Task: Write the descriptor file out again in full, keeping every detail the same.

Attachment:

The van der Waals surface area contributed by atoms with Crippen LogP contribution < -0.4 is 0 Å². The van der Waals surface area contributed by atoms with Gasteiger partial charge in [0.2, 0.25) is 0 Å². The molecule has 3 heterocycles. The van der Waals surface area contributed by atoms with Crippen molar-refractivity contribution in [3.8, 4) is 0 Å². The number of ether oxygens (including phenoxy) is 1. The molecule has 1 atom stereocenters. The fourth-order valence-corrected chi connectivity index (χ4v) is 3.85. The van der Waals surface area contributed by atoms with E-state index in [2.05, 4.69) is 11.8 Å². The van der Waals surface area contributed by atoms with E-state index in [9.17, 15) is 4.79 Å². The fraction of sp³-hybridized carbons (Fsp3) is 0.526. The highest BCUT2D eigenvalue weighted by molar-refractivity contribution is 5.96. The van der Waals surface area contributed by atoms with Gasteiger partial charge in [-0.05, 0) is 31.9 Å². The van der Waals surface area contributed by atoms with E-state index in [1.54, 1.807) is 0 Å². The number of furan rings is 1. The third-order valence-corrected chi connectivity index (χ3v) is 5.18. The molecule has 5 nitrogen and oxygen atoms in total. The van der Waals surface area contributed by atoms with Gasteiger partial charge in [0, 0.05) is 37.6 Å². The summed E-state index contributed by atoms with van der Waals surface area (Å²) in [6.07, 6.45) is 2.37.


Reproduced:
The van der Waals surface area contributed by atoms with Crippen LogP contribution < -0.4 is 0 Å². The van der Waals surface area contributed by atoms with Gasteiger partial charge in [0.2, 0.25) is 0 Å². The molecule has 3 heterocycles. The van der Waals surface area contributed by atoms with Crippen molar-refractivity contribution in [3.8, 4) is 0 Å². The number of ether oxygens (including phenoxy) is 1. The molecule has 1 atom stereocenters. The fourth-order valence-corrected chi connectivity index (χ4v) is 3.85. The van der Waals surface area contributed by atoms with E-state index in [2.05, 4.69) is 11.8 Å². The van der Waals surface area contributed by atoms with E-state index in [9.17, 15) is 4.79 Å². The fraction of sp³-hybridized carbons (Fsp3) is 0.526. The highest BCUT2D eigenvalue weighted by molar-refractivity contribution is 5.96. The van der Waals surface area contributed by atoms with Gasteiger partial charge in [-0.05, 0) is 31.9 Å². The van der Waals surface area contributed by atoms with E-state index in [1.54, 1.807) is 0 Å². The number of furan rings is 1. The third-order valence-corrected chi connectivity index (χ3v) is 5.18. The molecule has 5 nitrogen and oxygen atoms in total. The van der Waals surface area contributed by atoms with Gasteiger partial charge in [0, 0.05) is 37.6 Å². The summed E-state index contributed by atoms with van der Waals surface area (Å²) in [6.07, 6.45) is 2.37.